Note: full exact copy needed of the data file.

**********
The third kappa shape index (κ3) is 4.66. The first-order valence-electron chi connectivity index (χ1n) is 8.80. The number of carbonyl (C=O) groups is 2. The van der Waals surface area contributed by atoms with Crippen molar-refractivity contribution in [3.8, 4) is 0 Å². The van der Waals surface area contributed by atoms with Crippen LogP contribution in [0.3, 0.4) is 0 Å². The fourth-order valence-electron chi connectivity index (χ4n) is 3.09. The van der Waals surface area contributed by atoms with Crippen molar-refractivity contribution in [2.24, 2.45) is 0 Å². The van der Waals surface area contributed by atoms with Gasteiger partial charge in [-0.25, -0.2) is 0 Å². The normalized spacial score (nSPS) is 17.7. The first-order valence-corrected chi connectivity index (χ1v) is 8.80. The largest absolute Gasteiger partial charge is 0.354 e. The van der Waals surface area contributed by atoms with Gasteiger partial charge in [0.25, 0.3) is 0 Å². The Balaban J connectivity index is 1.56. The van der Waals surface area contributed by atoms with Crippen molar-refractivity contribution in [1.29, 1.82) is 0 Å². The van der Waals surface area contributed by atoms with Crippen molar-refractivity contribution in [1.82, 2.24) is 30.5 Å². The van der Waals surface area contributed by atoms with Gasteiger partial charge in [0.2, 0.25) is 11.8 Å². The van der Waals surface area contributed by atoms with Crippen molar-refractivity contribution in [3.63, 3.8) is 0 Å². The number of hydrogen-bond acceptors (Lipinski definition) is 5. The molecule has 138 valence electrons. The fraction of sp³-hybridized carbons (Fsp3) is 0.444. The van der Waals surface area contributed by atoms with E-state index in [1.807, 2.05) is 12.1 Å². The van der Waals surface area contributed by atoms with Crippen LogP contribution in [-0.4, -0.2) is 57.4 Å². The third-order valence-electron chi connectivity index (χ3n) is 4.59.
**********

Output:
The third kappa shape index (κ3) is 4.66. The first-order valence-electron chi connectivity index (χ1n) is 8.80. The number of carbonyl (C=O) groups is 2. The van der Waals surface area contributed by atoms with Crippen molar-refractivity contribution in [3.8, 4) is 0 Å². The van der Waals surface area contributed by atoms with Crippen LogP contribution in [0.3, 0.4) is 0 Å². The fourth-order valence-electron chi connectivity index (χ4n) is 3.09. The van der Waals surface area contributed by atoms with Crippen molar-refractivity contribution in [2.24, 2.45) is 0 Å². The van der Waals surface area contributed by atoms with Gasteiger partial charge in [-0.25, -0.2) is 0 Å². The normalized spacial score (nSPS) is 17.7. The first-order valence-corrected chi connectivity index (χ1v) is 8.80. The largest absolute Gasteiger partial charge is 0.354 e. The van der Waals surface area contributed by atoms with Gasteiger partial charge in [0.25, 0.3) is 0 Å². The Balaban J connectivity index is 1.56. The van der Waals surface area contributed by atoms with Crippen molar-refractivity contribution in [1.29, 1.82) is 0 Å². The van der Waals surface area contributed by atoms with Crippen molar-refractivity contribution in [1.82, 2.24) is 30.5 Å². The van der Waals surface area contributed by atoms with Gasteiger partial charge in [0.2, 0.25) is 11.8 Å². The van der Waals surface area contributed by atoms with Crippen molar-refractivity contribution in [3.63, 3.8) is 0 Å². The number of hydrogen-bond acceptors (Lipinski definition) is 5. The molecule has 138 valence electrons. The fraction of sp³-hybridized carbons (Fsp3) is 0.444. The van der Waals surface area contributed by atoms with E-state index in [1.807, 2.05) is 12.1 Å². The van der Waals surface area contributed by atoms with Crippen LogP contribution in [-0.4, -0.2) is 57.4 Å². The third-order valence-electron chi connectivity index (χ3n) is 4.59.